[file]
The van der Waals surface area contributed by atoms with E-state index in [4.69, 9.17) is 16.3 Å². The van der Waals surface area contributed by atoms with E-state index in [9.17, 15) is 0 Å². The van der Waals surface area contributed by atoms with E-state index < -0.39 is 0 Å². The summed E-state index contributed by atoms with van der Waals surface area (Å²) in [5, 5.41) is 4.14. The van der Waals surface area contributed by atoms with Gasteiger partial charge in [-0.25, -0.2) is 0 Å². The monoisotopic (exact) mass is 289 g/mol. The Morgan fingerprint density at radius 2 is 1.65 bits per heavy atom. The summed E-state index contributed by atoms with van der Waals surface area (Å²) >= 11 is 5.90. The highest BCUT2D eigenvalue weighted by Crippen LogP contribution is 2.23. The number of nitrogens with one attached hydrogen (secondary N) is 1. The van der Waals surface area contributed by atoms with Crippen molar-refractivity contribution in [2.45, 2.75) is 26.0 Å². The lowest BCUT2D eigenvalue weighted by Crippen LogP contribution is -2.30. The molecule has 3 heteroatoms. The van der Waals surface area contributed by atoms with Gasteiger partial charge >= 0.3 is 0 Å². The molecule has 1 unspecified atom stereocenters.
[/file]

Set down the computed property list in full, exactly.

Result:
The van der Waals surface area contributed by atoms with E-state index in [4.69, 9.17) is 16.3 Å². The van der Waals surface area contributed by atoms with E-state index in [9.17, 15) is 0 Å². The van der Waals surface area contributed by atoms with E-state index < -0.39 is 0 Å². The summed E-state index contributed by atoms with van der Waals surface area (Å²) in [5, 5.41) is 4.14. The van der Waals surface area contributed by atoms with Gasteiger partial charge in [-0.25, -0.2) is 0 Å². The monoisotopic (exact) mass is 289 g/mol. The Morgan fingerprint density at radius 2 is 1.65 bits per heavy atom. The summed E-state index contributed by atoms with van der Waals surface area (Å²) >= 11 is 5.90. The highest BCUT2D eigenvalue weighted by Crippen LogP contribution is 2.23. The number of nitrogens with one attached hydrogen (secondary N) is 1. The van der Waals surface area contributed by atoms with Crippen molar-refractivity contribution in [2.45, 2.75) is 26.0 Å². The lowest BCUT2D eigenvalue weighted by Crippen LogP contribution is -2.30. The molecule has 3 heteroatoms. The van der Waals surface area contributed by atoms with Gasteiger partial charge >= 0.3 is 0 Å². The molecule has 1 unspecified atom stereocenters.